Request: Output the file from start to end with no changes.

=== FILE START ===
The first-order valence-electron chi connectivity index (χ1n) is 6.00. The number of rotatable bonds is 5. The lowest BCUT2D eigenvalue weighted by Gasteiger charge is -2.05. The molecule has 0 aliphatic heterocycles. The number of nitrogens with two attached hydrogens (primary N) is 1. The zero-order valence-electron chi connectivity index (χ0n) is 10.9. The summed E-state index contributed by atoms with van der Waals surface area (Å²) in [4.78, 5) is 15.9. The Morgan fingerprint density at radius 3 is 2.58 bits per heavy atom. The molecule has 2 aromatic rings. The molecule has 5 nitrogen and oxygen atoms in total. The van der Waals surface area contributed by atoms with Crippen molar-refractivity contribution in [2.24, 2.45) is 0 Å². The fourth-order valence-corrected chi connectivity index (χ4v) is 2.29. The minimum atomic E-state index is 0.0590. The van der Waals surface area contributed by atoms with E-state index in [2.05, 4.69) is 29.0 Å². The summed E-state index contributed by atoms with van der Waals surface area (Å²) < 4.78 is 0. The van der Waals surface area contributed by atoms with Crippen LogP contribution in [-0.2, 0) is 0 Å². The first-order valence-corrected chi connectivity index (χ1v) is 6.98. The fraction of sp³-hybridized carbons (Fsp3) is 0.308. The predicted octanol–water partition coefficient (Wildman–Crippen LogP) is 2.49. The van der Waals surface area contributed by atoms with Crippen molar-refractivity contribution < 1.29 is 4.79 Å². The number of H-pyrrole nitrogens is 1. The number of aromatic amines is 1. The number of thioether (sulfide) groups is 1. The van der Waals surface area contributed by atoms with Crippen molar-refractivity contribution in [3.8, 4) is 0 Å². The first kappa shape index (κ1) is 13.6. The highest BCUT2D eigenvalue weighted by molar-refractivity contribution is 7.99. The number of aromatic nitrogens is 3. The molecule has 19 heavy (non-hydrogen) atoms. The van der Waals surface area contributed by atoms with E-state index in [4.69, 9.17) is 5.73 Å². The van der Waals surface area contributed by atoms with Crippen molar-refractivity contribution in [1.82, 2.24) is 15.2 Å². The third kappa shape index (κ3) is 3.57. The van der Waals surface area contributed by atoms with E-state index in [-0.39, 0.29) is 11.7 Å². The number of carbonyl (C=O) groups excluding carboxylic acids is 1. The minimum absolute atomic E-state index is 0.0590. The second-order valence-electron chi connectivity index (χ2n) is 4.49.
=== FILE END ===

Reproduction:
The first-order valence-electron chi connectivity index (χ1n) is 6.00. The number of rotatable bonds is 5. The lowest BCUT2D eigenvalue weighted by Gasteiger charge is -2.05. The molecule has 0 aliphatic heterocycles. The number of nitrogens with two attached hydrogens (primary N) is 1. The zero-order valence-electron chi connectivity index (χ0n) is 10.9. The summed E-state index contributed by atoms with van der Waals surface area (Å²) in [4.78, 5) is 15.9. The Morgan fingerprint density at radius 3 is 2.58 bits per heavy atom. The molecule has 2 aromatic rings. The molecule has 5 nitrogen and oxygen atoms in total. The van der Waals surface area contributed by atoms with Crippen molar-refractivity contribution in [2.24, 2.45) is 0 Å². The fourth-order valence-corrected chi connectivity index (χ4v) is 2.29. The minimum atomic E-state index is 0.0590. The van der Waals surface area contributed by atoms with E-state index in [2.05, 4.69) is 29.0 Å². The summed E-state index contributed by atoms with van der Waals surface area (Å²) < 4.78 is 0. The van der Waals surface area contributed by atoms with Crippen LogP contribution in [-0.2, 0) is 0 Å². The first-order valence-corrected chi connectivity index (χ1v) is 6.98. The fraction of sp³-hybridized carbons (Fsp3) is 0.308. The predicted octanol–water partition coefficient (Wildman–Crippen LogP) is 2.49. The van der Waals surface area contributed by atoms with Crippen molar-refractivity contribution < 1.29 is 4.79 Å². The number of H-pyrrole nitrogens is 1. The number of aromatic amines is 1. The number of thioether (sulfide) groups is 1. The van der Waals surface area contributed by atoms with Crippen molar-refractivity contribution in [3.8, 4) is 0 Å². The first kappa shape index (κ1) is 13.6. The highest BCUT2D eigenvalue weighted by molar-refractivity contribution is 7.99. The number of aromatic nitrogens is 3. The molecule has 19 heavy (non-hydrogen) atoms. The van der Waals surface area contributed by atoms with E-state index in [4.69, 9.17) is 5.73 Å². The van der Waals surface area contributed by atoms with Crippen molar-refractivity contribution in [1.82, 2.24) is 15.2 Å². The third kappa shape index (κ3) is 3.57. The van der Waals surface area contributed by atoms with E-state index in [-0.39, 0.29) is 11.7 Å². The number of carbonyl (C=O) groups excluding carboxylic acids is 1. The minimum absolute atomic E-state index is 0.0590. The second-order valence-electron chi connectivity index (χ2n) is 4.49.